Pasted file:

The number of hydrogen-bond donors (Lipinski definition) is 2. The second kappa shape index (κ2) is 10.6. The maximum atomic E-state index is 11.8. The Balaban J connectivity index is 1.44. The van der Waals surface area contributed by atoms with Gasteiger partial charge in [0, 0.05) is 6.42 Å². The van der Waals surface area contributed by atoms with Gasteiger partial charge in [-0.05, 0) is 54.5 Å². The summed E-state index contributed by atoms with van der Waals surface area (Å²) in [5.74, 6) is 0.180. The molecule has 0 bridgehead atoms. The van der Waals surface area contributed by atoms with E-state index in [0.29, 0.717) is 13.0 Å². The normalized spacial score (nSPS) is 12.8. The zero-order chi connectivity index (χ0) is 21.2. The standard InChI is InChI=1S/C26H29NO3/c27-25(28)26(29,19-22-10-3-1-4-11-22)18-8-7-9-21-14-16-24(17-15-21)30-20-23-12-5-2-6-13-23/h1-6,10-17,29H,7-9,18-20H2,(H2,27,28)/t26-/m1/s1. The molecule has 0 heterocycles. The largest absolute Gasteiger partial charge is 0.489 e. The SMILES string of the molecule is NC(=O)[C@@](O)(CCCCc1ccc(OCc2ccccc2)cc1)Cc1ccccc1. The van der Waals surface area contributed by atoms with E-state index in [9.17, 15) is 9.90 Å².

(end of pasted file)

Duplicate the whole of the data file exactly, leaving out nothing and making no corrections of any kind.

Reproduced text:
The number of hydrogen-bond donors (Lipinski definition) is 2. The second kappa shape index (κ2) is 10.6. The maximum atomic E-state index is 11.8. The Balaban J connectivity index is 1.44. The van der Waals surface area contributed by atoms with Gasteiger partial charge in [0, 0.05) is 6.42 Å². The van der Waals surface area contributed by atoms with Gasteiger partial charge in [-0.05, 0) is 54.5 Å². The summed E-state index contributed by atoms with van der Waals surface area (Å²) in [5.74, 6) is 0.180. The molecule has 0 bridgehead atoms. The van der Waals surface area contributed by atoms with E-state index in [0.29, 0.717) is 13.0 Å². The normalized spacial score (nSPS) is 12.8. The zero-order chi connectivity index (χ0) is 21.2. The standard InChI is InChI=1S/C26H29NO3/c27-25(28)26(29,19-22-10-3-1-4-11-22)18-8-7-9-21-14-16-24(17-15-21)30-20-23-12-5-2-6-13-23/h1-6,10-17,29H,7-9,18-20H2,(H2,27,28)/t26-/m1/s1. The molecule has 0 heterocycles. The largest absolute Gasteiger partial charge is 0.489 e. The SMILES string of the molecule is NC(=O)[C@@](O)(CCCCc1ccc(OCc2ccccc2)cc1)Cc1ccccc1. The van der Waals surface area contributed by atoms with E-state index in [9.17, 15) is 9.90 Å².